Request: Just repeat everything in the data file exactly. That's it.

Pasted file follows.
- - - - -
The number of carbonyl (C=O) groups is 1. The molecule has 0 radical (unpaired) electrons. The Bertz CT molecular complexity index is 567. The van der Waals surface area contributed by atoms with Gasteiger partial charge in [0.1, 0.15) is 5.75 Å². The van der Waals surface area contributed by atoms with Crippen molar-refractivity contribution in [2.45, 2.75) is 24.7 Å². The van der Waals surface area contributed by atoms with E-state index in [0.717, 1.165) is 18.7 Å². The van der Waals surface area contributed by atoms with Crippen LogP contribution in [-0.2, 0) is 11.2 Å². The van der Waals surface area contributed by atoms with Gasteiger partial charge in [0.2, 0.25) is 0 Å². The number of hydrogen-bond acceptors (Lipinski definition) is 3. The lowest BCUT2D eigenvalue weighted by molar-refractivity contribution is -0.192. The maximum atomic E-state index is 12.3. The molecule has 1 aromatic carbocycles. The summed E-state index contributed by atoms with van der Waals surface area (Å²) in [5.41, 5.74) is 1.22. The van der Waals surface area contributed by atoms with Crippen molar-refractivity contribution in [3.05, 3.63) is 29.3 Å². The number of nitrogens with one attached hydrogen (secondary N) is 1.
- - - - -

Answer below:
The number of carbonyl (C=O) groups is 1. The molecule has 0 radical (unpaired) electrons. The Bertz CT molecular complexity index is 567. The van der Waals surface area contributed by atoms with Gasteiger partial charge in [0.1, 0.15) is 5.75 Å². The van der Waals surface area contributed by atoms with Crippen molar-refractivity contribution in [2.45, 2.75) is 24.7 Å². The van der Waals surface area contributed by atoms with E-state index in [0.717, 1.165) is 18.7 Å². The van der Waals surface area contributed by atoms with Crippen LogP contribution in [-0.2, 0) is 11.2 Å². The van der Waals surface area contributed by atoms with Gasteiger partial charge in [0.2, 0.25) is 0 Å². The number of hydrogen-bond acceptors (Lipinski definition) is 3. The lowest BCUT2D eigenvalue weighted by molar-refractivity contribution is -0.192. The maximum atomic E-state index is 12.3. The molecule has 1 aromatic carbocycles. The summed E-state index contributed by atoms with van der Waals surface area (Å²) in [5.41, 5.74) is 1.22. The van der Waals surface area contributed by atoms with Crippen molar-refractivity contribution in [3.05, 3.63) is 29.3 Å². The number of nitrogens with one attached hydrogen (secondary N) is 1.